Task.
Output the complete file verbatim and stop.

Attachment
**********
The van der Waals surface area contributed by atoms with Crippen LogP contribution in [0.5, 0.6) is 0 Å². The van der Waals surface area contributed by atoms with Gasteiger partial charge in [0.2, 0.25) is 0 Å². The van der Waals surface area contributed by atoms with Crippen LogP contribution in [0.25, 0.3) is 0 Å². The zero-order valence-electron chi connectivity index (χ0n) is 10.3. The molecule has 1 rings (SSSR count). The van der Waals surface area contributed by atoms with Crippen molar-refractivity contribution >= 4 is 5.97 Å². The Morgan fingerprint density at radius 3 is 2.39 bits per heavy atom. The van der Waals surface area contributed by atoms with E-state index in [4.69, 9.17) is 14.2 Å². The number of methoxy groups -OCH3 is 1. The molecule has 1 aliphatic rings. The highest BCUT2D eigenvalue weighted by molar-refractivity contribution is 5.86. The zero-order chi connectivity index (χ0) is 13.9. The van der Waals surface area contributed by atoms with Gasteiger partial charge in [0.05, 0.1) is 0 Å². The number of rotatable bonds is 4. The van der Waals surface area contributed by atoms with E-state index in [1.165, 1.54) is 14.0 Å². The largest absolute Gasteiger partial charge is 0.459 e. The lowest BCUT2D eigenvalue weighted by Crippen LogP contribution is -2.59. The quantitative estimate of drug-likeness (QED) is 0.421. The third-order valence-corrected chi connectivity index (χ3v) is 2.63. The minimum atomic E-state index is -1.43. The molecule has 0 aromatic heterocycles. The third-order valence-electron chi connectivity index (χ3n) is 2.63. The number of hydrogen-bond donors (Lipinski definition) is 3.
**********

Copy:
The van der Waals surface area contributed by atoms with Crippen LogP contribution in [0.5, 0.6) is 0 Å². The van der Waals surface area contributed by atoms with Gasteiger partial charge in [0.2, 0.25) is 0 Å². The van der Waals surface area contributed by atoms with Crippen LogP contribution in [0.25, 0.3) is 0 Å². The zero-order valence-electron chi connectivity index (χ0n) is 10.3. The molecule has 1 rings (SSSR count). The van der Waals surface area contributed by atoms with Crippen molar-refractivity contribution >= 4 is 5.97 Å². The Morgan fingerprint density at radius 3 is 2.39 bits per heavy atom. The van der Waals surface area contributed by atoms with E-state index in [4.69, 9.17) is 14.2 Å². The number of methoxy groups -OCH3 is 1. The molecule has 1 aliphatic rings. The highest BCUT2D eigenvalue weighted by molar-refractivity contribution is 5.86. The zero-order chi connectivity index (χ0) is 13.9. The van der Waals surface area contributed by atoms with Gasteiger partial charge in [0.05, 0.1) is 0 Å². The number of rotatable bonds is 4. The van der Waals surface area contributed by atoms with E-state index in [1.165, 1.54) is 14.0 Å². The largest absolute Gasteiger partial charge is 0.459 e. The lowest BCUT2D eigenvalue weighted by Crippen LogP contribution is -2.59. The quantitative estimate of drug-likeness (QED) is 0.421. The third-order valence-corrected chi connectivity index (χ3v) is 2.63. The minimum atomic E-state index is -1.43. The molecule has 0 aromatic heterocycles. The third-order valence-electron chi connectivity index (χ3n) is 2.63. The number of hydrogen-bond donors (Lipinski definition) is 3.